After suffering its worst attack from a Boko Haram ambush last week which killed nearly a hundred soldiers, the Chadian army has declared Lake Chad borderlands a war zone, heightening fears that civilians will suffer an escalation in violence.
President Idriss Déby travelled to the region to announce the Wrath of Boma operation, named after the island where Boko Haram launched a seven-hour assault that Déby said was the worst the country’s military had ever suffered.
More than 2 million people have been displaced by violence in the Lake Chad basin, across its borders with Chad, Nigeria, Niger and Cameroon, according to the Norwegian Refugee Council, and experts have warned of more problems ahead.
Remadji Hoinathy, senior researcher at the Institute for Security Studies Africa, said the attack had dented the pride of a Chadian military that has been deployed across the region to fight militants.
“This image of a big army fighting extremist groups has been wounded,” said Hoinathy. “This may call for a more radical reaction from the state. What we fear is how far this reaction will go and what will be the side-effects of this offensive on the populations and communities living in the lake province, and on the islands within the lake.
Both Boko Haram and its rival, Islamic State in West Africa Province (Iswap), have established themselves in the transnational Lake Chad area, benefiting from its marshy landscape and operating across borders.
The Chadian military has reportedly already asked the local population to clear the area, which is likely to add to the 169,000 people already internally displaced within Chad. By declaring the area a war zone, the military also has more power to regulate traffic and search homes.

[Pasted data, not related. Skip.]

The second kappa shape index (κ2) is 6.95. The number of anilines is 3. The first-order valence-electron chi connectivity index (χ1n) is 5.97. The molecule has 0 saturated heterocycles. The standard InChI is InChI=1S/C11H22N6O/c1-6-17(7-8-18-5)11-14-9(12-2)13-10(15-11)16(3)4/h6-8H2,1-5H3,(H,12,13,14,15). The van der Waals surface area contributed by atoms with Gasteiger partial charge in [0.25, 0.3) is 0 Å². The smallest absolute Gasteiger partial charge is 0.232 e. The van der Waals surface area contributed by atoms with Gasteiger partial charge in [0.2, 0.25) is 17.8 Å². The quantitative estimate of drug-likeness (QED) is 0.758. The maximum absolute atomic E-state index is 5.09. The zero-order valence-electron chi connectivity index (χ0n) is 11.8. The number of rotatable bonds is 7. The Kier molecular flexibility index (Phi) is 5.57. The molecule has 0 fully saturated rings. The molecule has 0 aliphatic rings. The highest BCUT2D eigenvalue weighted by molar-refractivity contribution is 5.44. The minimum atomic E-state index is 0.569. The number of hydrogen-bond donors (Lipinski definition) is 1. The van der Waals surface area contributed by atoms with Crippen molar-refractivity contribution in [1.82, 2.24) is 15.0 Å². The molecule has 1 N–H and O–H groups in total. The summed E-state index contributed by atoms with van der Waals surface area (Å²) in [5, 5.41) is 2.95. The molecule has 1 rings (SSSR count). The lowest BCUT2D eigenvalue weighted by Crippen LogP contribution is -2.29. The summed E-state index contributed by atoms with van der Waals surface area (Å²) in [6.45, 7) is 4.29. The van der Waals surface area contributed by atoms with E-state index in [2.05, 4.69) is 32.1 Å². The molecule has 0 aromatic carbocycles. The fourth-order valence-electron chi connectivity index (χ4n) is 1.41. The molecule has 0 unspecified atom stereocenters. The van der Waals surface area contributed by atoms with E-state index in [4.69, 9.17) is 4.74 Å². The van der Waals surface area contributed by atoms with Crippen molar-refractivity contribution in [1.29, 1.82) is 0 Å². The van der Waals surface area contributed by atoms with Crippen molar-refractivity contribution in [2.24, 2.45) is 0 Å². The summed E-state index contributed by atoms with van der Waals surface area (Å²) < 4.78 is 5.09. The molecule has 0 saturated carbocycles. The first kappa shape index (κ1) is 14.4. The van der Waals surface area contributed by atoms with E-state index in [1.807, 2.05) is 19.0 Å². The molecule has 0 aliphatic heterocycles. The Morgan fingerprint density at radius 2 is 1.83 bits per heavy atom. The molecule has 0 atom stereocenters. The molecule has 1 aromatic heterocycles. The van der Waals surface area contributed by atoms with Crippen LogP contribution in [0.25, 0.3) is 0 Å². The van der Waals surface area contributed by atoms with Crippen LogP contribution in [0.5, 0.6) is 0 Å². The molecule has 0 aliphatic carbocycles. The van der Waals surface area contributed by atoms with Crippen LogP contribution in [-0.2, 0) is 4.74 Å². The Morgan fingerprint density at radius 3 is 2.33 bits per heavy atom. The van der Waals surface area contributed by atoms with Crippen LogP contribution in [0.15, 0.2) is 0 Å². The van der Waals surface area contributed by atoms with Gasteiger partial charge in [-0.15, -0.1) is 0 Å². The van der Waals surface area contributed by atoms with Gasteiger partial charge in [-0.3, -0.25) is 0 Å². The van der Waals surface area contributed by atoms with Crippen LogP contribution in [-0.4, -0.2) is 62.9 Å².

Hoinathy said communities in this area have already suffered from the conflict, facing violence and harassment from armed groups while military operations had restricted a local economy based on fishing and livestock.
Even before the current escalation, the US government’s famine early warning system cautioned that displaced people and host communities in Lak, the region covering Chad’s part of the lake, would struggle to meet their food needs through to September.
Chad’s defence minister, Gen MahamatAbali Salah, announced on television that the country had also sent troops to Nigeria and Niger to clear the islands on the lake.
More than 1,000 Chadian soldiers recently withdrew from Nigeria’s Borno state after months of fighting Boko Haram there, but more are reportedly being sent to Burkina Faso and Mali to battle militants active across the Sahel.
International powers have relied heavily on Chad’s soldiers to tackle militants in the region but last week’s death toll has raised concerns about whether the army, also fighting rebels opposed to Déby’s rule, is too thinly stretched.
Chad’s forces gained a strong regional reputation after joining France in battling armed groups that overran northern Mali in 2013. (Source: The Guardian)